Also, in the audio context, T increments in steps of 0000.0040 while the step is only 0000.0001 in the video context. This is because we need to calculate 256x256 pixel values per frame (nearly 4 million pixels if there are 60 frames per second) but suffice with considerably fewer PCM samples. In the current implementation, we calculate 61440 audio samples per second (60*65536/64) which is then downscaled to 44100 Hz.
The scheduling and main-looping logic is the only somewhat complex thing in IBNIZ. All the rest is very elementary, something that can be found as instructions in the x86 architecture or as words in the core Forth vocabulary. Basic arithmetic and stack-shuffling. Memory load and store. An if/then/else structure, two kinds of loop structures and subroutine definition/calling. Also an instruction for retrieving user input from keyboard or pointing device. Everything needs to be built from these basic building blocks. And yes, it is Turing complete, and no, you are not restricted to the rendering order provided by the implicit main loop.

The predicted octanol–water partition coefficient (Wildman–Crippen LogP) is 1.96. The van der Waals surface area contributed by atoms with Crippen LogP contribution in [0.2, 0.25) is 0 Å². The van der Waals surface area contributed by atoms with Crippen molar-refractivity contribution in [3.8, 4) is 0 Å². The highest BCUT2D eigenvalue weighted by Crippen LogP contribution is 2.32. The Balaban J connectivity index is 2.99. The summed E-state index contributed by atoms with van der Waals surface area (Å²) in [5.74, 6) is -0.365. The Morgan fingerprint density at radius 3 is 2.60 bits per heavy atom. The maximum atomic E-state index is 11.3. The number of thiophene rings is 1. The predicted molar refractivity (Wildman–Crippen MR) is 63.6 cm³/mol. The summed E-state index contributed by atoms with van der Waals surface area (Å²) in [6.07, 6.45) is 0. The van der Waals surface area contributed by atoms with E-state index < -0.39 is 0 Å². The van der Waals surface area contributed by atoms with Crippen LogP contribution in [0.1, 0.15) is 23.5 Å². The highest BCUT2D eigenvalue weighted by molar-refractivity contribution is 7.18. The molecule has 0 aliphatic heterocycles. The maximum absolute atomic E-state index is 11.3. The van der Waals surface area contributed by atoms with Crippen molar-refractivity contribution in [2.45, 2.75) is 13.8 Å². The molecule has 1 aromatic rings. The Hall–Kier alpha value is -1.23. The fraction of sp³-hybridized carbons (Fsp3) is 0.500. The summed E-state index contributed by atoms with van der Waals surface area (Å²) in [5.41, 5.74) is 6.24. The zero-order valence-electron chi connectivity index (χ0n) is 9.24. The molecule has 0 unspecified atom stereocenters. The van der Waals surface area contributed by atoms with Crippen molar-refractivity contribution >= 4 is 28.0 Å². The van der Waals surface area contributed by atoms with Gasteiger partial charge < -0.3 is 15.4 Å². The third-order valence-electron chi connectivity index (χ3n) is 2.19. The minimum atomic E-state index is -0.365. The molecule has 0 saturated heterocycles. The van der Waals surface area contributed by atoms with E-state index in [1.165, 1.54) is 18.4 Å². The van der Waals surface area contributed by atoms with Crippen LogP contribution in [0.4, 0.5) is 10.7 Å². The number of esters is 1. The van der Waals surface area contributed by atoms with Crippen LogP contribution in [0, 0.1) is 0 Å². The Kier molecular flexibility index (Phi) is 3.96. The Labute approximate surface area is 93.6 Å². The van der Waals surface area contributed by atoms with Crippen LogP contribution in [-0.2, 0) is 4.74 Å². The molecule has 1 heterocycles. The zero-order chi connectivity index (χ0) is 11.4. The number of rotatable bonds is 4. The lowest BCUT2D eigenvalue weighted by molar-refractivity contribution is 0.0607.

The full instruction set is described in the documentation. Feel free to check it out experiment with IBNIZ on your own!
So, what's the point?
The IBNIZ project started in 2007 with the codename "EDAM" (Extreme-Density Art Machine). My goal was to participate in the esoteric programming language competition at the same year's Alternative Party, but I didn't finish the VM at time. The project therefore fell to the background. Every now and then, I returned to the project for a short while, maybe revising the instruction set a little bit or experimenting with different colorspaces and loop variable formats. There was no great driving force to insppire me to finish the VM until mid-2011 after some quite succesful experiments with very short audiovisual programs. Once some of my musical experiments spawned a trend that eventually even got a name of its own, "bytebeat", I really had to push myself to finally finishing IBNIZ.